HealthplanSelf-pay or Private Medical Insurance.

Self-pay or Private Medical Insurance.

Discover the pros and cons of self-paying for medical expenses and medical insurance. This article covers the differences between self-paying and medical insurance and assists you in making an informed decision about managing your healthcare costs.

When deciding between self-pay and medical insurance, you must consider your personal preferences, financial circumstances, and individual situation. These factors play a significant role in determining which option is best for you. By understanding the importance of these factors, you can decide about the right healthcare coverage for you.

Regardless of which option you choose to cover your medical expenses, it is worth noting that according to the Financial Conduct Authority’s (FCA) Financial Lives report from 2023, nearly 7 million people in the UK hold private medical insurance (PMI). This is a significant increase of 1 million in the past six years. One reason could be that UK residents are concerned about the NHS waiting times and need to take control of their health and well being.

What is the difference between self-pay and medical insurance?

The difference between self-paying for medical treatment and having private health insurance is that with insurance, the provider covers the medical costs on your behalf based on policy coverage, while with self-paying, you pay for healthcare or treatment out of your pocket.

Individuals may opt for self-paying medical care instead of monthly insurance payments and claim procedures. Self-paying can be more cost-effective for treatments like physiotherapy, orthopaedic care, or cataract therapy. However, it can be more expensive, especially for more complex medical procedures.

For example, with an increasing number of people needing knee and hip replacement surgery and the NHS waiting list being painfully long, self-funding patients could be looking at prices ranging from £13,600 to £14,500 per knee and £13,000 to £15,000 for a hip replacement.

Cataract surgery is one of the most common procedures in the UK, with over 330,000 individuals over 65 requiring the operation every year. According to Laser Eye Surgery Hub, the cost of cataract eye surgery is between £1,995 – £3,150 for standard monofocal lenses and £3,495-£4,725 for multifocal lenses. The prices are based on per eye from December 2023.

Self-pay for medical care.


One of the main advantages of self-paying for medical expenses is the freedom and flexibility it offers. With self-pay, individuals can choose private hospitals, healthcare consultants, and treatments without worrying about insurance policy restrictions or underwriting. Unlike many insurance policies, self-paying patients with chronic or existing conditions will be treated. Additionally, healthcare providers may negotiate and provide flexible payment options to self-paying patients.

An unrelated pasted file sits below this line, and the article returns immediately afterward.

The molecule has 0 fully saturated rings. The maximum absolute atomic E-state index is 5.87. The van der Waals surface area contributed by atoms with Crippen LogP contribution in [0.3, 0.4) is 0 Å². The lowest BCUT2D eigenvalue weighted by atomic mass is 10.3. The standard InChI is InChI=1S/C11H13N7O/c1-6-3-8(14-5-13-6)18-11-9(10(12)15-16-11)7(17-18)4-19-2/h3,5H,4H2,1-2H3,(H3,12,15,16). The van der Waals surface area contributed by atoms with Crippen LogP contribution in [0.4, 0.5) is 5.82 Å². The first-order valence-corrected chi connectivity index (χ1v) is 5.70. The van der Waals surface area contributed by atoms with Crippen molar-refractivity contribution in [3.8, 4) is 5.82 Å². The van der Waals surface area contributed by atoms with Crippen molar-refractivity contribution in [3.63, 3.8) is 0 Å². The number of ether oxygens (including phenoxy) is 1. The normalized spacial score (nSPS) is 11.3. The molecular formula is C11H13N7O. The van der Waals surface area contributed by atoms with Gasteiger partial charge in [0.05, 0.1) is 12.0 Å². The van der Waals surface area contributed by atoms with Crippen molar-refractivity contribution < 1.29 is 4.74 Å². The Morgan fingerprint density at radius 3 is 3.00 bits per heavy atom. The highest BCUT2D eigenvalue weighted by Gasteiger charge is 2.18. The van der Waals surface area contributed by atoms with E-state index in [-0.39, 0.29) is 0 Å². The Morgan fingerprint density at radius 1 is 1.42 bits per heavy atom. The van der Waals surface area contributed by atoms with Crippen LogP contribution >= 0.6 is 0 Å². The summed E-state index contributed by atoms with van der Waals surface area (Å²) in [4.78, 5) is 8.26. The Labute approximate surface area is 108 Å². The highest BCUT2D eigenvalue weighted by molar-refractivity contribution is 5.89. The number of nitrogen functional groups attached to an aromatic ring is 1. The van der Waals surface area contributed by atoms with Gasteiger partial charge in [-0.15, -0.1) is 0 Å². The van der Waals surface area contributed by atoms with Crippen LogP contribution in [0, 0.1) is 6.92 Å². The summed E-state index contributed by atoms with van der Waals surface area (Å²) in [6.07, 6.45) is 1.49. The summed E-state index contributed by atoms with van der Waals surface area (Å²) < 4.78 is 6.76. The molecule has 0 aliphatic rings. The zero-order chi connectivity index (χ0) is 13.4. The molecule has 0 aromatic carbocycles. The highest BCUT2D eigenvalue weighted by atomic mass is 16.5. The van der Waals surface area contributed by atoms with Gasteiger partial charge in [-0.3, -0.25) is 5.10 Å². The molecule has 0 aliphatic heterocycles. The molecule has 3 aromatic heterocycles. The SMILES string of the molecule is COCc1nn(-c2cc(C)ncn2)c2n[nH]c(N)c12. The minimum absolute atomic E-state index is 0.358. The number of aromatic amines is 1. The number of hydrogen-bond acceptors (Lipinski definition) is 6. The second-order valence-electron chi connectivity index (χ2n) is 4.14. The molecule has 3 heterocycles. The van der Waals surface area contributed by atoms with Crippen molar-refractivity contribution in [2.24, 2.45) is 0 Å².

You must consider the high medical costs associated with self-paying, and opting for private treatment could leave you significantly out of pocket. Many health conditions require MRI scans, X-rays and diagnostic tests, an extra financial burden for self-paying individuals. Depending on the region in the UK, an MRI scan could cost between £500 and £600.

MacMillan Cancer Support estimates that more than 3 million people living in the UK have cancer.

With this thought in mind, understanding the potential expenses of self-funded private cancer treatment is important. While the cost of private therapy for an average melanoma treatment can be as low as £2,300 – £2,500, chemotherapy costs and treating breast or prostate cancer can accumulate many tens of thousands of pounds. The high-energy Proton Beam therapy for prostate cancer starts at £27,000 and reaches around £120,000 depending on how many treatment sessions are required. While, if you are self-funding for a heart condition, you could be looking at paying around £35,000 for key-hole heart surgery.

Self-paying for healthcare treatment may have some advantages, but it provides no financial protection in case of serious health issues.

Private Medical Insurance.


In today’s hectic world, private medical insurance (PMI) is a crucial aspect of healthcare. It provides peace of mind, security and financial support should you require medical assistance.

Insurance policyholders pay a monthly premium to access GPs 24/7, hospital stays, online and telephone GP consultations, counselling support, and other healthcare services. All medical insurance providers now offer digital GP appointments meaning you are getting GP advice and referrals sometimes within hours at a time to suit you. Patients feel more confident about receiving faster private hospital consultation appointments and diagnoses than going through the NHS. They can also control their treatment path and enjoy private facilities.